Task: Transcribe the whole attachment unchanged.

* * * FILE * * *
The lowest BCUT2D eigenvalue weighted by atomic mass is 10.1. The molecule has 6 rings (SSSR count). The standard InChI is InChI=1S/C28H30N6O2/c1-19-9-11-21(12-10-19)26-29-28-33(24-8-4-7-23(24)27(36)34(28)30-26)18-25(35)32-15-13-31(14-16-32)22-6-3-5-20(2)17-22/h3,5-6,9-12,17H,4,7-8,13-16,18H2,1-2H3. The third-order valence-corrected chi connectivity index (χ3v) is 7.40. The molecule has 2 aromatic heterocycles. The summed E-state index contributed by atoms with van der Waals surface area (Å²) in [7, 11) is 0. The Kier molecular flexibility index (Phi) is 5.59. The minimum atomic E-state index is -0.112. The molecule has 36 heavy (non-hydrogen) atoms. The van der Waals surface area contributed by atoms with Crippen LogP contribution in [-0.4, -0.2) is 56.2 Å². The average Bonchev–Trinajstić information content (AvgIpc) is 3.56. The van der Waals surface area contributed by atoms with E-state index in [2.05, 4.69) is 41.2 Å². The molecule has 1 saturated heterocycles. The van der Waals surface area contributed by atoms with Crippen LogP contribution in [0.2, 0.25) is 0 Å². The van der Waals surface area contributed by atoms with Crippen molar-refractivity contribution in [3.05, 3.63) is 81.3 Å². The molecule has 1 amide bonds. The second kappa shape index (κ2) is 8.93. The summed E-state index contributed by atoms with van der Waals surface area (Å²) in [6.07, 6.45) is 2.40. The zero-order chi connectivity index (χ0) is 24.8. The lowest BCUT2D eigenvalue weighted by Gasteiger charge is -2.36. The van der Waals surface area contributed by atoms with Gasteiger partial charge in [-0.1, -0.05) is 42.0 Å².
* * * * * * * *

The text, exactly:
The lowest BCUT2D eigenvalue weighted by atomic mass is 10.1. The molecule has 6 rings (SSSR count). The standard InChI is InChI=1S/C28H30N6O2/c1-19-9-11-21(12-10-19)26-29-28-33(24-8-4-7-23(24)27(36)34(28)30-26)18-25(35)32-15-13-31(14-16-32)22-6-3-5-20(2)17-22/h3,5-6,9-12,17H,4,7-8,13-16,18H2,1-2H3. The third-order valence-corrected chi connectivity index (χ3v) is 7.40. The molecule has 2 aromatic heterocycles. The summed E-state index contributed by atoms with van der Waals surface area (Å²) in [7, 11) is 0. The Kier molecular flexibility index (Phi) is 5.59. The minimum atomic E-state index is -0.112. The molecule has 36 heavy (non-hydrogen) atoms. The van der Waals surface area contributed by atoms with Crippen LogP contribution in [-0.4, -0.2) is 56.2 Å². The average Bonchev–Trinajstić information content (AvgIpc) is 3.56. The van der Waals surface area contributed by atoms with E-state index in [2.05, 4.69) is 41.2 Å². The molecule has 1 saturated heterocycles. The van der Waals surface area contributed by atoms with Crippen LogP contribution in [0.2, 0.25) is 0 Å². The van der Waals surface area contributed by atoms with Crippen molar-refractivity contribution in [3.05, 3.63) is 81.3 Å². The molecule has 1 amide bonds. The second kappa shape index (κ2) is 8.93. The summed E-state index contributed by atoms with van der Waals surface area (Å²) in [6.07, 6.45) is 2.40. The zero-order chi connectivity index (χ0) is 24.8. The lowest BCUT2D eigenvalue weighted by Gasteiger charge is -2.36. The van der Waals surface area contributed by atoms with Gasteiger partial charge in [-0.1, -0.05) is 42.0 Å².